A clinical negligence claim is being defended, and a Part 36 offer was made a year ago in an effort to resolve the claim, and to protect the insured defendant and their indemnity insurer on costs. If that Part 36 offer was partly calculated using the compensation brackets in the 14th Edition of the JC Guidelines, then now what? Is that offer still going to provide adequate costs protection? Are medical indemnity insurers' (or EL/PL insurers') indemnity reserves still adequate across the whole book?
The Judicial College Guidelines on personal injury compensation are not binding law, but are often the starting point for lawyers and courts when valuing general damages for personal injury (including clinical negligence) claims. As such, the compensation brackets in the JC Guidelines have a real influence on strategic decisions such as what level of Part 36 offer to make, whether to accept a claimant's Part 36 offer, as well as the amount of the indemnity reserve that insurers should set.
The 15th Edition was published recently. There are no major changes to the overall structure of the guidelines. There are some adjustments made to existing chapters and brackets. More importantly, been an increase of an average of 7% in the suggested range of damages to reflect inflation since the last edition.
So what are the implications for medical indemnity insurers (or EL/PL insurers)? In our view, those with a book of Clinical Negligence (or other Personal Injury) risks might need to consider their indemnity reserves across the board to ensure that they are still adequate. The increases to the JC Guidelines will likely have at least some effect on the estimated quantum of general damages in most ongoing claims. For individual claims, the difference of a few thousand (or even a few hundred) pounds in the general damages figure could easily make the difference between a Part 36 offer being protective on costs, and the Claimant beating it and being entitled to large additional amounts of adverse costs. Also, on average across a whole book the cumulative effect could be that more individual claims will be found to have been somewhat under-reserved. Even where the increases are only a few thousand (or even a few hundred) pounds at most in each individual claim, this could make a significant difference to insurers, over a whole book of such risks.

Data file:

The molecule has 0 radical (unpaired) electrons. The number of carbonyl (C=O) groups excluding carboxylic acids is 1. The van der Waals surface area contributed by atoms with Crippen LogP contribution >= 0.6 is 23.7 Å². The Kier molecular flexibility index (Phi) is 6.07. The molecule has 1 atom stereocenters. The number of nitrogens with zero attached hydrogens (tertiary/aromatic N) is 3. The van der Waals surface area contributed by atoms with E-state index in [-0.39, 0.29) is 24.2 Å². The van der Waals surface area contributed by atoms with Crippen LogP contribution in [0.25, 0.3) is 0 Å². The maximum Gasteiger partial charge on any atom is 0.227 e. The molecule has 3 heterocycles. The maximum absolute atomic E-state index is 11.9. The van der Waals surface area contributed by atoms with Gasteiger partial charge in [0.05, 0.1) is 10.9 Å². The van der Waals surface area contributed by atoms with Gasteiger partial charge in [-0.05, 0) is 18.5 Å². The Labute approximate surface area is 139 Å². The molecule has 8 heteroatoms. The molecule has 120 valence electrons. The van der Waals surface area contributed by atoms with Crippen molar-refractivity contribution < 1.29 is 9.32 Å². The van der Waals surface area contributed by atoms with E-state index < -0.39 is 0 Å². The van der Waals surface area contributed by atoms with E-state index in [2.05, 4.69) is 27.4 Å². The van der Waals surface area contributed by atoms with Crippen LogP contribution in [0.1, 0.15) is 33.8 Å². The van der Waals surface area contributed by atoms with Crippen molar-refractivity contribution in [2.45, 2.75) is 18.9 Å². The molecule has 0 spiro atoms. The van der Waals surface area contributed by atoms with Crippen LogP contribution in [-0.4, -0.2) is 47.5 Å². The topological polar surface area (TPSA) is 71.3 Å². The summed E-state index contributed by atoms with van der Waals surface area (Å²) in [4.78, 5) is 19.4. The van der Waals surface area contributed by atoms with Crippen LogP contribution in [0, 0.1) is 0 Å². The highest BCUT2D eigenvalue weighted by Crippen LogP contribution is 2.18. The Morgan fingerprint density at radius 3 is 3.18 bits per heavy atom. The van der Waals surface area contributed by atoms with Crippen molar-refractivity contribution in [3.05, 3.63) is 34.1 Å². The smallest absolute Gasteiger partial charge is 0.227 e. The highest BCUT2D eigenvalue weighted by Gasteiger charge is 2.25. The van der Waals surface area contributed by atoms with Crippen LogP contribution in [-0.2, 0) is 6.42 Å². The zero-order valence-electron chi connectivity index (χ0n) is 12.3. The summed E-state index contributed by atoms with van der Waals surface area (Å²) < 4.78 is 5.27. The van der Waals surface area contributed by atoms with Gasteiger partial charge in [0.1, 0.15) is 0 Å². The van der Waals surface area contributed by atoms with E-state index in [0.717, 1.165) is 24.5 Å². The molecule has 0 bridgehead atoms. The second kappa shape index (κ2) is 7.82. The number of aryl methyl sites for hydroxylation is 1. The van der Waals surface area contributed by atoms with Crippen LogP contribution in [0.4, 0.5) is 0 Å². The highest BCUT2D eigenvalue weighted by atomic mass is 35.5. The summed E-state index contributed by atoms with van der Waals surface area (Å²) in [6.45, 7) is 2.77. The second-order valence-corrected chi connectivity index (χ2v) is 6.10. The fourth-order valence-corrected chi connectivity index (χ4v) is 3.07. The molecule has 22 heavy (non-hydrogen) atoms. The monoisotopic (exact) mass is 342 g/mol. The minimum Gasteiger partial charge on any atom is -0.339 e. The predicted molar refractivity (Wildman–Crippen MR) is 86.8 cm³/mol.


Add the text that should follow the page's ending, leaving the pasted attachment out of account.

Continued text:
Panel defence solicitors instructed by insurers should also take the opportunity to check whether advice given before the 15th edition was published still holds good .Those lawyers should consider revisiting any Part 36 offers made on behalf of the insured defendant, to check whether they will provide adequate costs protection. Similarly, if a claimant has made a Part 36 offer, it would be prudent to reconsider whether the revised guideline compensation amounts in the 15th edition makes a difference to whether it would be advantageous to accept the offer. At the same time, if the changes in the 15th edition make a difference to whether a recommended indemnity reserve or settlement authority is still adequate, then updated advice should be provided to the insurer client right away.
For more information please contact Rebecca Reynolds, Associate +44 20 7645 9529